Dr. Elinor Ostrom of Indiana University won the 2009 Nobel Prize in economics for her research into the role of voluntary associations in solving a wide range of public challenges. Typically, society manages its “public assets” (i.e. fish in the ocean, lumber in public forests, etc.) in one of two ways in order to avoid uncontrolled consumption. First, society treats the public asset like a private asset and submits its consumption to market forces. A good example is offshore oil leases in which potential users competitively bid to lease the “land” and extract oil. Second, society can manage public assets through regulation. An example of regulation is the issuance of fishing licenses that limit the species and number of fish that can be pulled from public waters.
In theory, the public’s interests are protected through these two approaches.
Dr. Ostrom won the Nobel Prize for her work exploring a third way to govern the use of public assets known as “voluntary agreement”. Over many years, she documented dozens of examples in many countries where consumers of public assets voluntarily reached agreement to limit and control consumption and users were often more satisfied with the results than under marketplace or regulatory schemes. Voluntary agreement is based on the principle of “reciprocity”- -the belief that the beneficial acts of one party obligates others to reciprocate with equally beneficial acts. Reciprocity also develops trust and improves cooperation.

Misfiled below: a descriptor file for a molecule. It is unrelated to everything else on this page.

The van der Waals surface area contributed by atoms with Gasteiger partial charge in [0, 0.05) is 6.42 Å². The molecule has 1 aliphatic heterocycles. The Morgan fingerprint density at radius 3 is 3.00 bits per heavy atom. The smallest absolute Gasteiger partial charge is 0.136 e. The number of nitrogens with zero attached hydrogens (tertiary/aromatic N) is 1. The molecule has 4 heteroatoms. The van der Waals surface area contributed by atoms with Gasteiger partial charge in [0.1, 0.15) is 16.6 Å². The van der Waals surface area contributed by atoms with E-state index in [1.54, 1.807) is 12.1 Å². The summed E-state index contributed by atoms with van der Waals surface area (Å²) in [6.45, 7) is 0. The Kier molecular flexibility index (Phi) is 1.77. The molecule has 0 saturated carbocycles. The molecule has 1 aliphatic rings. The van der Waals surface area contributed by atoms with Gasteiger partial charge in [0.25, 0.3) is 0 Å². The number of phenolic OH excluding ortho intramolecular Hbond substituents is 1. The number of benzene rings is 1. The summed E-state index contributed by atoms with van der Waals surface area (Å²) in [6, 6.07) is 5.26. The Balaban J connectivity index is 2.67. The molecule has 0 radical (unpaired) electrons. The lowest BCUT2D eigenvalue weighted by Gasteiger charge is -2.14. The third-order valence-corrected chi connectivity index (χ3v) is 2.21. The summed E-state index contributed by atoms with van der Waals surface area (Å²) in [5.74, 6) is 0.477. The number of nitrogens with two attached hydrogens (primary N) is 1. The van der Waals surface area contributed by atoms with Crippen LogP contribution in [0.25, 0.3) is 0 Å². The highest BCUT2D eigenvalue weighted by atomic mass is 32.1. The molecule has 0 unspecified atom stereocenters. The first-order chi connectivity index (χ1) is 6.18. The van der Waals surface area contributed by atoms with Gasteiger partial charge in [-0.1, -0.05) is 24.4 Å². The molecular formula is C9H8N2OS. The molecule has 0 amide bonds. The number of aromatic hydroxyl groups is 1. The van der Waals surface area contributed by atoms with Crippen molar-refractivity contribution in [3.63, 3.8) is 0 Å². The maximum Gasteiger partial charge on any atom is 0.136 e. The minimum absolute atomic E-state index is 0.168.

Deeply imbedded in the concept of voluntary agreement is evidence that it works best from the bottom- up. Grassroots groups and users of assets who are closest to the scene reach more effective and durable rules than top-down efforts. Apparently, empowering the people who have the most at stake to regulate the use of a public asset is the key ingredient. How these rights are defined through “rules of the road” such as policies, practices, court decisions, and other official acts seems to be a big help in governing these scarce public resources. Dr. Ostrom has provided us with an empirically rigorous demonstration of these propositions around the world.
This is where foundations should pay close attention to advocacy that starts with grassroots support. The formula that has worked for years in philanthropy is a three-pronged approach to (1) build a large group of local supporters in favor of an effective social intervention (such as a nurse-family partnership based on a well-researched model), (2) independently evaluate a demonstration project to show that it works, and (3) advocate for the elimination of public policies that resist wide-scale adoption and expand public policies that support adoption. All too often, foundations take a “build-it-and-they-will-come” approach before considering best-practices, evaluation, or advocacy. This is known as the “Lone- Ranger” approach which most often leaves them mired in perpetually funding programs that rightfully should qualify for public financial support.
Admittedly, it will take a long time to build grassroots coalitions of the right people, start community interventions that use best practices, and develop advocacy maps so that grantmakers know in advance the public policies they want to change. However, the Lone-Ranger alternative rarely succeeds.
Dr. Byron Harrell, Managing Partner, Philoptima Consulting
625 St. Charles Avenue, Suite 9B, New Orleans, LA 70130